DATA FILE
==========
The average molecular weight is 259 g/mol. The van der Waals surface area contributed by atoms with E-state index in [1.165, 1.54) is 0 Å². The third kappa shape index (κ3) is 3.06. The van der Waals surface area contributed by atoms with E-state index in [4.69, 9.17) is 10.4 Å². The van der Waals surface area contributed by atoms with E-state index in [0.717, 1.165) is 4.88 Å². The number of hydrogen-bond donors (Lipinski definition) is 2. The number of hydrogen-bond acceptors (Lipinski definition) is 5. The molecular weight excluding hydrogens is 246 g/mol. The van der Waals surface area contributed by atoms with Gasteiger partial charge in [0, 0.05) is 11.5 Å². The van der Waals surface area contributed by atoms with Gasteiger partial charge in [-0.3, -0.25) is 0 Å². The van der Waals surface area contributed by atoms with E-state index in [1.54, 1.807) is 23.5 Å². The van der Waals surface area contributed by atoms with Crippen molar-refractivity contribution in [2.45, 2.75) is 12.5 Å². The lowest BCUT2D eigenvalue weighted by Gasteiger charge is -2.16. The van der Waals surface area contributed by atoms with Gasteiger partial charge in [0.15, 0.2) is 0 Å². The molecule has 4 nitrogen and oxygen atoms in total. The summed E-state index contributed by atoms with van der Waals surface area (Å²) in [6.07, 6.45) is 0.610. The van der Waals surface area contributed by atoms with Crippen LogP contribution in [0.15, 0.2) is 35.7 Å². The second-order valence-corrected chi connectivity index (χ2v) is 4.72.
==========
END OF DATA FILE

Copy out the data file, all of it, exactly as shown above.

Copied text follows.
The average molecular weight is 259 g/mol. The van der Waals surface area contributed by atoms with E-state index in [1.165, 1.54) is 0 Å². The third kappa shape index (κ3) is 3.06. The van der Waals surface area contributed by atoms with E-state index in [4.69, 9.17) is 10.4 Å². The van der Waals surface area contributed by atoms with E-state index in [0.717, 1.165) is 4.88 Å². The number of hydrogen-bond donors (Lipinski definition) is 2. The number of hydrogen-bond acceptors (Lipinski definition) is 5. The molecular weight excluding hydrogens is 246 g/mol. The van der Waals surface area contributed by atoms with Gasteiger partial charge in [0, 0.05) is 11.5 Å². The van der Waals surface area contributed by atoms with Gasteiger partial charge in [-0.3, -0.25) is 0 Å². The van der Waals surface area contributed by atoms with E-state index in [1.54, 1.807) is 23.5 Å². The van der Waals surface area contributed by atoms with Crippen molar-refractivity contribution in [2.45, 2.75) is 12.5 Å². The lowest BCUT2D eigenvalue weighted by Gasteiger charge is -2.16. The van der Waals surface area contributed by atoms with Gasteiger partial charge in [0.15, 0.2) is 0 Å². The molecule has 4 nitrogen and oxygen atoms in total. The summed E-state index contributed by atoms with van der Waals surface area (Å²) in [6.07, 6.45) is 0.610. The van der Waals surface area contributed by atoms with Crippen LogP contribution in [0.15, 0.2) is 35.7 Å². The second-order valence-corrected chi connectivity index (χ2v) is 4.72.